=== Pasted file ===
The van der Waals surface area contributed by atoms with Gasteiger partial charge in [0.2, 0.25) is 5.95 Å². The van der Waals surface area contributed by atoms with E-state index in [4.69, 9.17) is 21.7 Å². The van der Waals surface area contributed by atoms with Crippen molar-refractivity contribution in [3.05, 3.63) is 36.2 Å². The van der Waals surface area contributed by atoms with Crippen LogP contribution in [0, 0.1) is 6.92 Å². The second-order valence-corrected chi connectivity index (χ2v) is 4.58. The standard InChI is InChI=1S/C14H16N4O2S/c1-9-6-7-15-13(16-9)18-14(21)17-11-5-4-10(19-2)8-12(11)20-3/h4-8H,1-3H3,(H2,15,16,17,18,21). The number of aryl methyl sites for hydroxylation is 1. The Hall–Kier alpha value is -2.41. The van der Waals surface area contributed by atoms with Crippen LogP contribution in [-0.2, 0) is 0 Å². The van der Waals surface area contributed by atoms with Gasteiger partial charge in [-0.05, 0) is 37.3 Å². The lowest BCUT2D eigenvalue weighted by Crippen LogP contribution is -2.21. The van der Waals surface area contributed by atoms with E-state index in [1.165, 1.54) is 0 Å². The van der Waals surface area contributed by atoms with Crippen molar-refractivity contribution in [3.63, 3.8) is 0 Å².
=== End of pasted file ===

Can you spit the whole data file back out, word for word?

The van der Waals surface area contributed by atoms with Gasteiger partial charge in [0.2, 0.25) is 5.95 Å². The van der Waals surface area contributed by atoms with E-state index in [4.69, 9.17) is 21.7 Å². The van der Waals surface area contributed by atoms with Crippen molar-refractivity contribution in [3.05, 3.63) is 36.2 Å². The van der Waals surface area contributed by atoms with Crippen LogP contribution in [0, 0.1) is 6.92 Å². The second-order valence-corrected chi connectivity index (χ2v) is 4.58. The standard InChI is InChI=1S/C14H16N4O2S/c1-9-6-7-15-13(16-9)18-14(21)17-11-5-4-10(19-2)8-12(11)20-3/h4-8H,1-3H3,(H2,15,16,17,18,21). The number of aryl methyl sites for hydroxylation is 1. The Hall–Kier alpha value is -2.41. The van der Waals surface area contributed by atoms with Crippen LogP contribution in [-0.2, 0) is 0 Å². The van der Waals surface area contributed by atoms with Gasteiger partial charge in [-0.05, 0) is 37.3 Å². The lowest BCUT2D eigenvalue weighted by Crippen LogP contribution is -2.21. The van der Waals surface area contributed by atoms with E-state index in [1.165, 1.54) is 0 Å². The van der Waals surface area contributed by atoms with Crippen molar-refractivity contribution in [3.63, 3.8) is 0 Å².